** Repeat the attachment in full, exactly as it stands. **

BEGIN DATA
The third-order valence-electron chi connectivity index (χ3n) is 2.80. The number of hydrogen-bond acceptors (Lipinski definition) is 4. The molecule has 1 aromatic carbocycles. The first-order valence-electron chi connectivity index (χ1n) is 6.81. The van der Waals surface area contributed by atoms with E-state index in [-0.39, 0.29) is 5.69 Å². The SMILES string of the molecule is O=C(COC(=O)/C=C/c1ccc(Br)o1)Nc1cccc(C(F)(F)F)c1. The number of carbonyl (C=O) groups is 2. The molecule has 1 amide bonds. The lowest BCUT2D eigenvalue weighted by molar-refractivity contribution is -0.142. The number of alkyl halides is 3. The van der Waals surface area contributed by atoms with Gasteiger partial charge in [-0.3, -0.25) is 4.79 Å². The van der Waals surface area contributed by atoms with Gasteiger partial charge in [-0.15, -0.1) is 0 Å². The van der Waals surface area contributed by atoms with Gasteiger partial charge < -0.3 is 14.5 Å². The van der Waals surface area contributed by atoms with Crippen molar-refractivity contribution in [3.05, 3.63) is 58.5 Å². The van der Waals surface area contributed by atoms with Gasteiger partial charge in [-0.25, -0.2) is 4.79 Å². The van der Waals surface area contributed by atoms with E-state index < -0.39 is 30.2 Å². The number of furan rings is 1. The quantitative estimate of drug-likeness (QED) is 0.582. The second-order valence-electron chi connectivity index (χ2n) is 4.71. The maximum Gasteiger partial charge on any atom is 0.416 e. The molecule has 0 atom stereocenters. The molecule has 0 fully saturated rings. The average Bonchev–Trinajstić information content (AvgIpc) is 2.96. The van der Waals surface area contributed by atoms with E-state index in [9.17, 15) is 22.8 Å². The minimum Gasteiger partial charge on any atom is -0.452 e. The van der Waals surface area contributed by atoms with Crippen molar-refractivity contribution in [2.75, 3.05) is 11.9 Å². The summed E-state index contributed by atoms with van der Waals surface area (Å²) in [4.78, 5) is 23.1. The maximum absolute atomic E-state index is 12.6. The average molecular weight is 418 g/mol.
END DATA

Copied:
The third-order valence-electron chi connectivity index (χ3n) is 2.80. The number of hydrogen-bond acceptors (Lipinski definition) is 4. The molecule has 1 aromatic carbocycles. The first-order valence-electron chi connectivity index (χ1n) is 6.81. The van der Waals surface area contributed by atoms with E-state index in [-0.39, 0.29) is 5.69 Å². The SMILES string of the molecule is O=C(COC(=O)/C=C/c1ccc(Br)o1)Nc1cccc(C(F)(F)F)c1. The number of carbonyl (C=O) groups is 2. The molecule has 1 amide bonds. The lowest BCUT2D eigenvalue weighted by molar-refractivity contribution is -0.142. The number of alkyl halides is 3. The van der Waals surface area contributed by atoms with Gasteiger partial charge in [-0.3, -0.25) is 4.79 Å². The van der Waals surface area contributed by atoms with Gasteiger partial charge in [-0.15, -0.1) is 0 Å². The van der Waals surface area contributed by atoms with Gasteiger partial charge < -0.3 is 14.5 Å². The van der Waals surface area contributed by atoms with Crippen molar-refractivity contribution in [3.05, 3.63) is 58.5 Å². The van der Waals surface area contributed by atoms with Gasteiger partial charge in [-0.25, -0.2) is 4.79 Å². The van der Waals surface area contributed by atoms with E-state index < -0.39 is 30.2 Å². The number of furan rings is 1. The quantitative estimate of drug-likeness (QED) is 0.582. The second-order valence-electron chi connectivity index (χ2n) is 4.71. The maximum Gasteiger partial charge on any atom is 0.416 e. The molecule has 0 atom stereocenters. The molecule has 0 fully saturated rings. The average Bonchev–Trinajstić information content (AvgIpc) is 2.96. The van der Waals surface area contributed by atoms with E-state index in [9.17, 15) is 22.8 Å². The minimum Gasteiger partial charge on any atom is -0.452 e. The van der Waals surface area contributed by atoms with Crippen molar-refractivity contribution in [2.75, 3.05) is 11.9 Å². The summed E-state index contributed by atoms with van der Waals surface area (Å²) in [4.78, 5) is 23.1. The maximum absolute atomic E-state index is 12.6. The average molecular weight is 418 g/mol.